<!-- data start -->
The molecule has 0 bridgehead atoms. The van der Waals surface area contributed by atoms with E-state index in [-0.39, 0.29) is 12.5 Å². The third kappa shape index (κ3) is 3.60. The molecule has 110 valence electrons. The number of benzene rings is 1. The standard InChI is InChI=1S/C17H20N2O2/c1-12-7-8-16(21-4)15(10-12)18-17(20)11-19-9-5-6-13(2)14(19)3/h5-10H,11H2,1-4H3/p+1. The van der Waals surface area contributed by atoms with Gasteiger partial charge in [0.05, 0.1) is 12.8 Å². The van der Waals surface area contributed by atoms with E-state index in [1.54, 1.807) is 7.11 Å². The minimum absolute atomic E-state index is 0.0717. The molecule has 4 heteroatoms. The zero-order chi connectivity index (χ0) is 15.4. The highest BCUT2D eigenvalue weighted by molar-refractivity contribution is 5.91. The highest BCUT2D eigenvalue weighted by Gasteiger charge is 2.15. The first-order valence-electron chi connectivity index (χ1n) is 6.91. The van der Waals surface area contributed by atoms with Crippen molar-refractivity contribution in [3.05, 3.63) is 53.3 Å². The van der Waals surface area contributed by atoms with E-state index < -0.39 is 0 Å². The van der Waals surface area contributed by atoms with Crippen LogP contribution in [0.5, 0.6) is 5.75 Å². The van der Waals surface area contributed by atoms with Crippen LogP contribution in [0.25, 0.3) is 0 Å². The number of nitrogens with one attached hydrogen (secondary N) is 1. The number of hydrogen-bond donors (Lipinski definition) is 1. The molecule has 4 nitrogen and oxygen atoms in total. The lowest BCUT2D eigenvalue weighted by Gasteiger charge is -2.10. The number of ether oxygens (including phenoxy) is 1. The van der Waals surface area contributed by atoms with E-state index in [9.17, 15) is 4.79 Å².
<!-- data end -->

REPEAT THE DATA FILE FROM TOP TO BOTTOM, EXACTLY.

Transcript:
The molecule has 0 bridgehead atoms. The van der Waals surface area contributed by atoms with E-state index in [-0.39, 0.29) is 12.5 Å². The third kappa shape index (κ3) is 3.60. The molecule has 110 valence electrons. The number of benzene rings is 1. The standard InChI is InChI=1S/C17H20N2O2/c1-12-7-8-16(21-4)15(10-12)18-17(20)11-19-9-5-6-13(2)14(19)3/h5-10H,11H2,1-4H3/p+1. The van der Waals surface area contributed by atoms with Gasteiger partial charge in [0.05, 0.1) is 12.8 Å². The van der Waals surface area contributed by atoms with E-state index in [1.54, 1.807) is 7.11 Å². The minimum absolute atomic E-state index is 0.0717. The molecule has 4 heteroatoms. The zero-order chi connectivity index (χ0) is 15.4. The highest BCUT2D eigenvalue weighted by molar-refractivity contribution is 5.91. The highest BCUT2D eigenvalue weighted by Gasteiger charge is 2.15. The first-order valence-electron chi connectivity index (χ1n) is 6.91. The van der Waals surface area contributed by atoms with Crippen molar-refractivity contribution in [3.05, 3.63) is 53.3 Å². The van der Waals surface area contributed by atoms with E-state index < -0.39 is 0 Å². The van der Waals surface area contributed by atoms with Crippen LogP contribution in [0.5, 0.6) is 5.75 Å². The van der Waals surface area contributed by atoms with Crippen LogP contribution in [0.25, 0.3) is 0 Å². The number of nitrogens with one attached hydrogen (secondary N) is 1. The number of hydrogen-bond donors (Lipinski definition) is 1. The molecule has 4 nitrogen and oxygen atoms in total. The lowest BCUT2D eigenvalue weighted by Gasteiger charge is -2.10. The number of ether oxygens (including phenoxy) is 1. The van der Waals surface area contributed by atoms with E-state index in [9.17, 15) is 4.79 Å².